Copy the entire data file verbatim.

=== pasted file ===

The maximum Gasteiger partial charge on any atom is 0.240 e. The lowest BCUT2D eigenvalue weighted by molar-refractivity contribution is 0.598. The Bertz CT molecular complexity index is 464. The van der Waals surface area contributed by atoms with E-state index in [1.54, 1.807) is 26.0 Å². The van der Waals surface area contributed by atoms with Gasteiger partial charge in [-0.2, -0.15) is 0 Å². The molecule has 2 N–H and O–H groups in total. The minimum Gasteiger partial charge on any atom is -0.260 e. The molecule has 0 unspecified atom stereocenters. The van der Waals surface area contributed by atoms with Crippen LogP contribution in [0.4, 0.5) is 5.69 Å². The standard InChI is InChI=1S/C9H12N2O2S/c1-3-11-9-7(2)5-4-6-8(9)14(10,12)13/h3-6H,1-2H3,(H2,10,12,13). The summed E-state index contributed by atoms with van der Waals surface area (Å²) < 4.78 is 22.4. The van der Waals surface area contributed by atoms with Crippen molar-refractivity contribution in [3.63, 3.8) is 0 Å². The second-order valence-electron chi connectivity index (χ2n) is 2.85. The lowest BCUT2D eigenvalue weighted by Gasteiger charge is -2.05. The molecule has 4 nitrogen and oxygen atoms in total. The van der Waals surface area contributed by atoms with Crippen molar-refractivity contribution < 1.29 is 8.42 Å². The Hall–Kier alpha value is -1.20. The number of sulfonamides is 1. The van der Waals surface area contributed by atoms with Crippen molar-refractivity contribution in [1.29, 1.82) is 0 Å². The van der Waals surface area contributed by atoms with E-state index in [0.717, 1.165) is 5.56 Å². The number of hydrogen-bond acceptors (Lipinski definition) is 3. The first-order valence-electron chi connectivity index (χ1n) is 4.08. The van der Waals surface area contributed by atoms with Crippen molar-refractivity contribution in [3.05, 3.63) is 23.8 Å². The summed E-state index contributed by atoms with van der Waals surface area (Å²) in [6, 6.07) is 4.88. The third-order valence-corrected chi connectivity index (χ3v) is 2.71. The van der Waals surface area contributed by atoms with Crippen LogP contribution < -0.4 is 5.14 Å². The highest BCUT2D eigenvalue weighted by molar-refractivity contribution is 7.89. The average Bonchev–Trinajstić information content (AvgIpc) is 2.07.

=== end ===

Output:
The maximum Gasteiger partial charge on any atom is 0.240 e. The lowest BCUT2D eigenvalue weighted by molar-refractivity contribution is 0.598. The Bertz CT molecular complexity index is 464. The van der Waals surface area contributed by atoms with E-state index in [1.54, 1.807) is 26.0 Å². The van der Waals surface area contributed by atoms with Gasteiger partial charge in [-0.2, -0.15) is 0 Å². The molecule has 2 N–H and O–H groups in total. The minimum Gasteiger partial charge on any atom is -0.260 e. The molecule has 0 unspecified atom stereocenters. The van der Waals surface area contributed by atoms with Crippen LogP contribution in [0.4, 0.5) is 5.69 Å². The standard InChI is InChI=1S/C9H12N2O2S/c1-3-11-9-7(2)5-4-6-8(9)14(10,12)13/h3-6H,1-2H3,(H2,10,12,13). The summed E-state index contributed by atoms with van der Waals surface area (Å²) < 4.78 is 22.4. The van der Waals surface area contributed by atoms with Crippen molar-refractivity contribution in [3.63, 3.8) is 0 Å². The second-order valence-electron chi connectivity index (χ2n) is 2.85. The lowest BCUT2D eigenvalue weighted by Gasteiger charge is -2.05. The molecule has 4 nitrogen and oxygen atoms in total. The van der Waals surface area contributed by atoms with Crippen molar-refractivity contribution < 1.29 is 8.42 Å². The Hall–Kier alpha value is -1.20. The number of sulfonamides is 1. The van der Waals surface area contributed by atoms with Crippen molar-refractivity contribution in [1.29, 1.82) is 0 Å². The van der Waals surface area contributed by atoms with E-state index in [0.717, 1.165) is 5.56 Å². The number of hydrogen-bond acceptors (Lipinski definition) is 3. The first-order valence-electron chi connectivity index (χ1n) is 4.08. The van der Waals surface area contributed by atoms with Crippen molar-refractivity contribution in [3.05, 3.63) is 23.8 Å². The summed E-state index contributed by atoms with van der Waals surface area (Å²) in [6, 6.07) is 4.88. The third-order valence-corrected chi connectivity index (χ3v) is 2.71. The van der Waals surface area contributed by atoms with Crippen LogP contribution < -0.4 is 5.14 Å². The highest BCUT2D eigenvalue weighted by molar-refractivity contribution is 7.89. The average Bonchev–Trinajstić information content (AvgIpc) is 2.07.